Assembly Speaker, 19 November 2018 – Sir Keir Starmer
Sir Keir Starmer, Labour MP for Holborn and St Pancras and Shadow Secretary of State for Brexit, opened his talk by saying that it was nice to come and talk to the Camden Sixth Form as a break from the negative conversations of Brexit.
He began by talking about the journey he has taken to get to where he is now. He talked about how, after the Second World War, UNICEF was set up to provide aid and set a precedent for human rights around the world. He talked about the three key ideas that underlined this movement that is equality, universalizability and dignity, all of which were taken away during the Second World War. This was a breakthrough for the world, it has driven him all his life and made him decide to become a human rights lawyer.
At the beginning of his career he went to Jamaica and Trinidad to defend those on death row. As both these places were colonies the outcome of the trail was determined by a court in London. He asked us to think about how we would handle working with someone on death row and defending them. He then went on to advise the police force in Ireland during the ‘Troubles’ on how to change the police force to become a police service, making it less daunting. They also wanted to make the police diverse in terms of having both Catholics and Protestants. Starmer helped them to make both of these changes.
Then in 2008 he became Director of Public Prosecutions where he worked for 5 years before becoming an MP. Here he judged on many cases but the one he talked to us about was assisted suicide. He talked about a case where a rugby player had become paralysed from the neck down after an accident. This boy, after several years of being paralysed, decided to go to Switzerland to go through assisted suicide and he asked his mother to go with him. Starmer had to judge whether the mother should be convicted for it but he decided against it on the grounds that the mother was acting out of compassion and was not gaining anything out of her son's death, she was only losing.
He then became an MP and in the last three and a half years has been part of parliament going through lots of different changes. He campaigned to stay in the EU and believes the vote went the wrong way. He told us that during the discussions about the Brexit deal he was taken back to the human civil rights decision after the war. He feels the ideas of equality, universalizability and dignity should be incorporated into the deal. He feels Theresa May’s deal which has been put forward is not good enough and that the government needs to rethink. He suggested that the current government should be swept away and there should be a general election.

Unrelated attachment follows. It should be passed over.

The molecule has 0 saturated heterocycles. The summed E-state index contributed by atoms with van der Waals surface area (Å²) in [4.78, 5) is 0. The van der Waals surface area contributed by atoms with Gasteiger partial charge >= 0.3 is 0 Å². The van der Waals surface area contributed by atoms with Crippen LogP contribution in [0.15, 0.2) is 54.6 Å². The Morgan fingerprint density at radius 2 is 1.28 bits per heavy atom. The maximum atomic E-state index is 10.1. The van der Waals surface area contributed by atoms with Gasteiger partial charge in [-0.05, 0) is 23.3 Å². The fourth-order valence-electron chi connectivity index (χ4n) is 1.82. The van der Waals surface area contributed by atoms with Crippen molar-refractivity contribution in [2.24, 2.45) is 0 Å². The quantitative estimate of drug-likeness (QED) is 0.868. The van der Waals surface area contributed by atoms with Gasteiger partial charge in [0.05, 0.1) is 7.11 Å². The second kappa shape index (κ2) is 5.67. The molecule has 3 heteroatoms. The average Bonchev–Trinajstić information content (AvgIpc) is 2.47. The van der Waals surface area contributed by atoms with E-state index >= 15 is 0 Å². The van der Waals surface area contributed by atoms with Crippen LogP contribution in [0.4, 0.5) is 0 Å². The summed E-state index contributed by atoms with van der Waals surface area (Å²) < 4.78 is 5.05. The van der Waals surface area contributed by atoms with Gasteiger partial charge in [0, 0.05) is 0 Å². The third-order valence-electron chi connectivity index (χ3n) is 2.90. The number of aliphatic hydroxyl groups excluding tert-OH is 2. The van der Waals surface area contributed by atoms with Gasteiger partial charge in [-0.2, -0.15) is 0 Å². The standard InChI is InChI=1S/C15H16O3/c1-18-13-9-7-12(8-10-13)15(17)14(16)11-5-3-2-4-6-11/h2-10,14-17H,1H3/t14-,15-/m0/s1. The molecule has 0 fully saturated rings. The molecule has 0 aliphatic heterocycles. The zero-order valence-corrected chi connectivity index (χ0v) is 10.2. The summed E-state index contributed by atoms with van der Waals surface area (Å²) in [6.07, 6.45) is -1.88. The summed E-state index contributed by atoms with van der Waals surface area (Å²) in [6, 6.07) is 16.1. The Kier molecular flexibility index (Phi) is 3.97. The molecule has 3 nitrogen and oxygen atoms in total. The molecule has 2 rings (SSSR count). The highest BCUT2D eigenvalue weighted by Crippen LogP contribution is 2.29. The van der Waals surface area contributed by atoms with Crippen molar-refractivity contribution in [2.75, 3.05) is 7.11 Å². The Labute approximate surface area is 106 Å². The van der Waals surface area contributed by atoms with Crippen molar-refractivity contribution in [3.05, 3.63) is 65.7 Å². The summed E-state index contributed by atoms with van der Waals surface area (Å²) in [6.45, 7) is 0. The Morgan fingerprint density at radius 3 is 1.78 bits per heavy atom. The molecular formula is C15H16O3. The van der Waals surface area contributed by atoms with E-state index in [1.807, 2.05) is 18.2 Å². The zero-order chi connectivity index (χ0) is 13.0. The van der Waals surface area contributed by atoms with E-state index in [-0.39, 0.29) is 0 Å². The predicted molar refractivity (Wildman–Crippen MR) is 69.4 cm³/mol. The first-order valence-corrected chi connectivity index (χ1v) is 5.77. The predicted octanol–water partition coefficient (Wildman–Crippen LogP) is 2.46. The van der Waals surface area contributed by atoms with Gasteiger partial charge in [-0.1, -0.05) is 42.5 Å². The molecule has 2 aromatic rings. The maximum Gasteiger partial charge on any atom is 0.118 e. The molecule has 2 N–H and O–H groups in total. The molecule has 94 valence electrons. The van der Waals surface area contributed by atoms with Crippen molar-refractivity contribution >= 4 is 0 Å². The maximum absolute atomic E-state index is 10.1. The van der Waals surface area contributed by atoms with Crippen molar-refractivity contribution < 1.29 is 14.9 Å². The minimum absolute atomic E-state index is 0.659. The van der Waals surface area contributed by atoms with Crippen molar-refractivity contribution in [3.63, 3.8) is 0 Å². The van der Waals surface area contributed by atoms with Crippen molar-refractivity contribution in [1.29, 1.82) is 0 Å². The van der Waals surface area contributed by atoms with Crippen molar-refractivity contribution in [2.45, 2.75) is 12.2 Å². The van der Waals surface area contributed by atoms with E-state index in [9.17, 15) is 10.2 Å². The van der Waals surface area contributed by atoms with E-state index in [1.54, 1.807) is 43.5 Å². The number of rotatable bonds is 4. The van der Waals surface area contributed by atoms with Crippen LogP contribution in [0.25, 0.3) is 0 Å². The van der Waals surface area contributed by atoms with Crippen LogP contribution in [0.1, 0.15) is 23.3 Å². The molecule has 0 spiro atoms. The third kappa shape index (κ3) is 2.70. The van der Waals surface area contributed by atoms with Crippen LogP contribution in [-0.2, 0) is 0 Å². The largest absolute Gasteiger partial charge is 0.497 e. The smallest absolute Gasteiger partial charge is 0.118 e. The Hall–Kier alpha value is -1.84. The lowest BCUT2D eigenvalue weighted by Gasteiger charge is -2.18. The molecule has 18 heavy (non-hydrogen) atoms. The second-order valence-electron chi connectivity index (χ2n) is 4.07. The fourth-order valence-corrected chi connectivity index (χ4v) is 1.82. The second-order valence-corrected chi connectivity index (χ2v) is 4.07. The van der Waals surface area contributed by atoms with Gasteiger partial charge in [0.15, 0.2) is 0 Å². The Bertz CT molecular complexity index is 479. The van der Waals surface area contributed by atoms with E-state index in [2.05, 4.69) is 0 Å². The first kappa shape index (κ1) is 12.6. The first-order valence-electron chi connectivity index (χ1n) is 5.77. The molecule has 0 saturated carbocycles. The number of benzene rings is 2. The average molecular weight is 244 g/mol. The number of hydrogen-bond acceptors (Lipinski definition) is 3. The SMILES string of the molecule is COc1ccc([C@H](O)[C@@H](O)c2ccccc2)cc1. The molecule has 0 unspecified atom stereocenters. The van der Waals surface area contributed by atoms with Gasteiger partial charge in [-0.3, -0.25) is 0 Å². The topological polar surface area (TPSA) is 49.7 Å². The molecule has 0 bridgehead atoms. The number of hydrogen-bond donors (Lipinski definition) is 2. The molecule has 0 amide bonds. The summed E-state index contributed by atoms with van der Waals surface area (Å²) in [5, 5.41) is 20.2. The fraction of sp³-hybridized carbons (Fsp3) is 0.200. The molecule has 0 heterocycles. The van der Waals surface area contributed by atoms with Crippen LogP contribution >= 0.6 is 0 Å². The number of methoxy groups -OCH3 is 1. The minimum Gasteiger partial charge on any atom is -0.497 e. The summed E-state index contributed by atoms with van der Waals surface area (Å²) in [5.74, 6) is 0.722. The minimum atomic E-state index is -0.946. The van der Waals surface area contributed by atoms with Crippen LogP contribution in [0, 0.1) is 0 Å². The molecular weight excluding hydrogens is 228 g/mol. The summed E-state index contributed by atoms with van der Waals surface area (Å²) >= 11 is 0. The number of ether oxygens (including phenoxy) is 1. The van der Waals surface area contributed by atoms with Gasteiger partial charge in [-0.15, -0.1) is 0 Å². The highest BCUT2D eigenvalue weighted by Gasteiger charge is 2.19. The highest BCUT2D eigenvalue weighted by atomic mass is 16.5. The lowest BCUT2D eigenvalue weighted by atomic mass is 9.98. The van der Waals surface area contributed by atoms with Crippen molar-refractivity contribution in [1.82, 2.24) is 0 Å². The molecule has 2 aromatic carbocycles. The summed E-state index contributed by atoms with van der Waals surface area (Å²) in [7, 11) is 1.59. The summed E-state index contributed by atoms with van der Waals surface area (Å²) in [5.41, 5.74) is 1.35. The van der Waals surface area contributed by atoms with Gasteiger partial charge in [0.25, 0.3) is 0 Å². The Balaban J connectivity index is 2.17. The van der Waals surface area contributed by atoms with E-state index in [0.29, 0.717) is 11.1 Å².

Starmer then asked us to comment on everything he said and ask any questions about the topics he spoke about.
As always, there was a very broad range of questions form the sixth form students. The first question asked was about whether a no confidence vote on Brexit means no deal. He answered by saying that we have to accept the decision of Brexit from the country but that a no confidence vote should not equal no deal. He also mentioned that the worst thing is that those who’ll have to live with Brexit the longest did not get to vote and so therefore the voting age should have been lowered to 16.
He was then asked what the future of the Labour Party is under the leadership of Jeremy Corbyn. His response was that the Labour party is not about individuals but is a much broader a ‘church’ with strong, radical and slightly different views and this, Starmer believes, is great. He said that the party needs to stay radical and continuously campaign for change.
A third question was, ‘how do you decide what should be human rights and what should not?’ He said that you have to go back to those original principles that were made after the war. Human rights are all about those three ideas of equality, universality and dignity. However, he does not think enough is being done about social and economic rights.
The next question was about how he reconciles being a worker for human rights when sitting on the front bench with Jeremy Corbyn? He answered by clarifying that the Labour Party is a collective of 550,000 people and not a unit of 1 person. However, he did say that the anti-semitism within the party should be addressed.
Then a question was asked was about the rising problem of homelessness. He said it is a massive, tragic issue. It has got much worse over the last 10 years, and that in the past it was rare to be on the streets for more than a couple of days. Homelessness has become normalised. He suggested that the benefits system should be changed and more support and money be put into it.
One of the last questions asked was about what could be done to get more young people to vote? He answered by saying he thinks this demographic are politically engaged except maybe less so in party politics. He reiterated that the voting age should be lowered to 16.
He complimented the sixth form by saying that if there was to be an advert to get the voting age lowered to 16 we would be it due to the way we were engaging with and questioning him!
Mia - Senior Prefect